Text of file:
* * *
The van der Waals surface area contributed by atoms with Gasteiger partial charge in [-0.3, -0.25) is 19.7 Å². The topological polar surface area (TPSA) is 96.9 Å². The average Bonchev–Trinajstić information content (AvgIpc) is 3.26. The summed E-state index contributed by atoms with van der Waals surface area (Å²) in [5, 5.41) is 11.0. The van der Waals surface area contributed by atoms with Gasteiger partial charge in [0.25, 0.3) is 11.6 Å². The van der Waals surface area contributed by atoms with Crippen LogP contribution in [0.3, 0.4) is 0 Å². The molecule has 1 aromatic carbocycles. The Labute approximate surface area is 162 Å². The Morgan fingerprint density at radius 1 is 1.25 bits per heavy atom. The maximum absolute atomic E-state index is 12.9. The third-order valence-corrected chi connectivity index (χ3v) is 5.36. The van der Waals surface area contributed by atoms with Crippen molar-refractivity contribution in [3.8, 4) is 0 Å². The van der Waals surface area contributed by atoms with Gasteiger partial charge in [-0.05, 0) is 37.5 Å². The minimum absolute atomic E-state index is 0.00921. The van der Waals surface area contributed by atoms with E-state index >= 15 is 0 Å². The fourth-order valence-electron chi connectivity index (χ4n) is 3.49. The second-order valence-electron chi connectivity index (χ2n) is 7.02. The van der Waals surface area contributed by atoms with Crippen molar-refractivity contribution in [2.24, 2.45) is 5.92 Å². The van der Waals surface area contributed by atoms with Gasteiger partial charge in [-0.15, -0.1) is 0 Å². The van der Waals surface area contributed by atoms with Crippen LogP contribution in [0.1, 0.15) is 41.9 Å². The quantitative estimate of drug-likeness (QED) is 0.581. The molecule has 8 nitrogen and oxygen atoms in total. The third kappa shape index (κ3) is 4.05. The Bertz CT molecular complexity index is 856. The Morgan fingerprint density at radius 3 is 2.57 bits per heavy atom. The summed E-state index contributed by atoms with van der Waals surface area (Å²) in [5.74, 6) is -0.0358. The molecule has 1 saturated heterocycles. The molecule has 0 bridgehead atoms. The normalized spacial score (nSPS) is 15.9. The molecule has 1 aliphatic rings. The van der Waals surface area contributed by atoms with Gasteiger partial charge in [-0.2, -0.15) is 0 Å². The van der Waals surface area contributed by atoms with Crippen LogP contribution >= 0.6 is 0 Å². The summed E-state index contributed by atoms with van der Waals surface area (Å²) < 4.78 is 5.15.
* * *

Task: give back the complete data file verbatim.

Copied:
The van der Waals surface area contributed by atoms with Gasteiger partial charge in [-0.3, -0.25) is 19.7 Å². The topological polar surface area (TPSA) is 96.9 Å². The average Bonchev–Trinajstić information content (AvgIpc) is 3.26. The summed E-state index contributed by atoms with van der Waals surface area (Å²) in [5, 5.41) is 11.0. The van der Waals surface area contributed by atoms with Gasteiger partial charge in [0.25, 0.3) is 11.6 Å². The van der Waals surface area contributed by atoms with Crippen LogP contribution in [0.3, 0.4) is 0 Å². The molecule has 1 aromatic carbocycles. The Labute approximate surface area is 162 Å². The Morgan fingerprint density at radius 1 is 1.25 bits per heavy atom. The maximum absolute atomic E-state index is 12.9. The third-order valence-corrected chi connectivity index (χ3v) is 5.36. The van der Waals surface area contributed by atoms with Crippen molar-refractivity contribution in [3.8, 4) is 0 Å². The van der Waals surface area contributed by atoms with Gasteiger partial charge in [-0.05, 0) is 37.5 Å². The minimum absolute atomic E-state index is 0.00921. The van der Waals surface area contributed by atoms with E-state index >= 15 is 0 Å². The fourth-order valence-electron chi connectivity index (χ4n) is 3.49. The second-order valence-electron chi connectivity index (χ2n) is 7.02. The van der Waals surface area contributed by atoms with Crippen molar-refractivity contribution in [2.24, 2.45) is 5.92 Å². The van der Waals surface area contributed by atoms with Gasteiger partial charge in [-0.15, -0.1) is 0 Å². The van der Waals surface area contributed by atoms with Crippen LogP contribution in [0.1, 0.15) is 41.9 Å². The quantitative estimate of drug-likeness (QED) is 0.581. The molecule has 8 nitrogen and oxygen atoms in total. The third kappa shape index (κ3) is 4.05. The Bertz CT molecular complexity index is 856. The Morgan fingerprint density at radius 3 is 2.57 bits per heavy atom. The summed E-state index contributed by atoms with van der Waals surface area (Å²) in [5.74, 6) is -0.0358. The molecule has 1 saturated heterocycles. The molecule has 0 bridgehead atoms. The normalized spacial score (nSPS) is 15.9. The molecule has 1 aliphatic rings. The van der Waals surface area contributed by atoms with Gasteiger partial charge in [-0.2, -0.15) is 0 Å². The van der Waals surface area contributed by atoms with Crippen LogP contribution >= 0.6 is 0 Å². The summed E-state index contributed by atoms with van der Waals surface area (Å²) < 4.78 is 5.15.